John Lowry’s ’94 Ultimate Adventure: Rowing 3,275 Miles Across the Atlantic  

John Lowry ’94 (biology, premed concentration) is no stranger to challenge. When he was a student at Gordon, he served in Guatemala as a physician’s assistant for a summer and delivered nine babies in 10 weeks. He’s braved snow in the Adirondack mountains while on La Vida expeditions. He’s achieved a black belt in martial arts and completed the Mount Washington Auto Road Bicycle Hillclimb Race, the toughest bike ride in the White Mountains. And when he’s not out kayaking, he’s serving as a physiatrist at the Spaulding Rehabilitation Hospital Network, helping patients recover and deal with everything from spinal cord injuries to brain damage. 

But on June 1 Lowry will undertake his greatest challenge yet: being a part of the first- ever human-powered rowboat Atlantic crossing from Boston to London. Over the course of about 45 days, he and three others will row 24 hours a day to cover 3,275 miles across the Atlantic Ocean. “There’s a tradition of Christians going into the wilderness to reconnect, to find vision, to find purpose,” Lowry says. “This desert just happens to be the North Atlantic.” 

Lowry at his day job, a physiatrist at the Spaulding Rehabilitation Hospital Network.

Preparing for the Journey 

Lowry first heard of the adventure through an old childhood friend, Bryan Fuller, a veteran and fellow adventurer who rowed from West Africa to the Carribean in 2012. He recruited Lowry to be part of his team due to Lowry’s medical experience—it helps to have a doctor around during extreme expeditions. The other members of the rowboat team are Elizabeth Gillmore, a World Rowing champion, and Klara Antsley, a native of Wales who has completed many endurance-style boat races. 

Lowry will be responsible for ensuring everyone stays as healthy as possible during the trip. He’s also in charge of navigation and getting the team into optimal position for making the fastest trip across. While they’ll have the help of the Gulf Stream and can radio for help if needed, they’ll also be dodging commercial shipping routes, battling the elements, and possibly encountering hurricane season. “We’re going to basically be using our bodies in an unsustainable manner, each of us rowing 12 hours every day in two-hour shifts,” he says. “The faster we get across, the safer we all are.” 

For the past year the crew has been training extensively for the challenge, getting certified in CPR, cold water survival, navigation and communication tools, as well as preparing for shift changes and “man overboard” procedures. They’ve also been exercising and rowing constantly to get in shape and build muscle. While on the boat they’ll only eat military-grade, freeze-dried food. They’ll have only a small cabin on board for naps and a bucket for a bathroom.  

Despite the challenge Lowry is excited for what lies ahead. “We’re going to see stars we’ve never seen before, fish and animals you only see in the deep ocean. It’s not uncommon for whales to come up right next to the boat and watch you row. It’s going to be something that will stick with all of us for our entire lives,” he says.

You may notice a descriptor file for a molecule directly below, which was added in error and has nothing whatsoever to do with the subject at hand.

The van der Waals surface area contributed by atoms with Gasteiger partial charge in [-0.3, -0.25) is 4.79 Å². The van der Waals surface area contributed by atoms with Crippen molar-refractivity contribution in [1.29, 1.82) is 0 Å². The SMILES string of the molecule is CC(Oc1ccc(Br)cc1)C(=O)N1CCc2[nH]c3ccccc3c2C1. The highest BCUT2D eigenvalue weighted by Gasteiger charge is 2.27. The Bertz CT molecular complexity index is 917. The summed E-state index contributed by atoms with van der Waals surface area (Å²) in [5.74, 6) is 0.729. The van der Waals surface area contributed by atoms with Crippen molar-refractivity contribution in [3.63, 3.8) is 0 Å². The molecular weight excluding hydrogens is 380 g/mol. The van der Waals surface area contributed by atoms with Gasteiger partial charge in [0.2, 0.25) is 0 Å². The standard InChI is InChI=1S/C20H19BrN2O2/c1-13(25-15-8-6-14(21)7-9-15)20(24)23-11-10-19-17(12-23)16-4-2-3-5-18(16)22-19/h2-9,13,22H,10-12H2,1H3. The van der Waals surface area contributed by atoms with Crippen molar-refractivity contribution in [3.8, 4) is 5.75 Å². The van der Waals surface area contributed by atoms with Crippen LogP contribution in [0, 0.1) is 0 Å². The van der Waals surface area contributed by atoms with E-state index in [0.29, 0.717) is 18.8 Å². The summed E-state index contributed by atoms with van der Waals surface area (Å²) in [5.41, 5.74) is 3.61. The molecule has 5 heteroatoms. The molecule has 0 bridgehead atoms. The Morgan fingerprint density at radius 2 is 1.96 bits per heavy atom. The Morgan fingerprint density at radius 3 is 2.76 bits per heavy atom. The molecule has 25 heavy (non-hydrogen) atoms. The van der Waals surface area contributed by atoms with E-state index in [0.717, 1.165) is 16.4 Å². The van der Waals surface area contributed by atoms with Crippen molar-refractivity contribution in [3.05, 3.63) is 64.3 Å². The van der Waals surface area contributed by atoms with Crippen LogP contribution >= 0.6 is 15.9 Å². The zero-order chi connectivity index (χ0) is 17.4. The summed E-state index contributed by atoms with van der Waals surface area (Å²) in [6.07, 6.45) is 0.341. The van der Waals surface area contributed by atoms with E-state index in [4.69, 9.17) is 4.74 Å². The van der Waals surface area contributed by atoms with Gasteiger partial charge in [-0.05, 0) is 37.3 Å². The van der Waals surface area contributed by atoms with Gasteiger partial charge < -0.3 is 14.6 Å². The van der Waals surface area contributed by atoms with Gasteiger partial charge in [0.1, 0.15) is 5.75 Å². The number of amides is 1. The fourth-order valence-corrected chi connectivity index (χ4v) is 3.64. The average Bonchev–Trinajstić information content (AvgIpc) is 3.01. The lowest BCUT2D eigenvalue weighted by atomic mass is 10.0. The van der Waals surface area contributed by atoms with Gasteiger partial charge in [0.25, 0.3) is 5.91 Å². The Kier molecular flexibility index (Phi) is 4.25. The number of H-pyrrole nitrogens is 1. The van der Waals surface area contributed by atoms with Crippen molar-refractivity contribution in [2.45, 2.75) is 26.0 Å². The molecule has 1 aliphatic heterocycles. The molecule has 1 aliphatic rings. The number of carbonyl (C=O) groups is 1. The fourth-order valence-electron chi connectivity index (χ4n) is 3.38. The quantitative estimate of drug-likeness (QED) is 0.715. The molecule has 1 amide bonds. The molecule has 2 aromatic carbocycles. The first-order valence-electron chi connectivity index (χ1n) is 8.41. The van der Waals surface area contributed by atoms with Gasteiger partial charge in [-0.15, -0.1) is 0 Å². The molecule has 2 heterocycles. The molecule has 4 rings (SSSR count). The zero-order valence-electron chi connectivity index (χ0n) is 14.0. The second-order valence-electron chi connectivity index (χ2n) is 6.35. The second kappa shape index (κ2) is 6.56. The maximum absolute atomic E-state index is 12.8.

The Purpose of the World’s Toughest Row 

The crew will consume 4,000 calories a day but burn through 8,000 a day, which could cause them to lose 20-30 pounds each. They could face great fatigue, seasickness, bad weather, capsizing and other threats. So why go through such a grueling challenge? 

The crew members are raising funds and awareness for different organizations and social causes, from veterans to disabled athletes. On a personal note, Lowry believes challenges like these are what grow a person more than anything else. “I’m really interested in the person that I’m going to be on the other side of it, how deep an individual has to dig inside to pull something like this off. It expands you in two directions: It makes you on the one hand humbler and more aware of your finite place and creation, and on a macro scale, you develop a much deeper awareness of what you’re capable of doing.” 

Lowry hopes his accomplishment will inspire others, like the patients he helps daily, to push themselves to achieve things they didn’t believe possible. “As a physiatrist I do more than just medical care—it’s advocacy and human rights work too. My field helps people to live the fullest life possible. I have a patient with a spinal cord injury who has a son or daughter living halfway across the country, but they’re afraid to fly. So we worked together to problem solve and come up with a way for them to make the trip without putting anyone at risk. That to me is absolutely the best feeling.” 

Follow John and His Team 

You can support Lowry and learn more about his expedition at Once their expedition starts you can follow their path using their Daw tracker, or find their exact location with their Starlink system. They will be one of the first, if not the first, trans-ocean expeditions with internet access!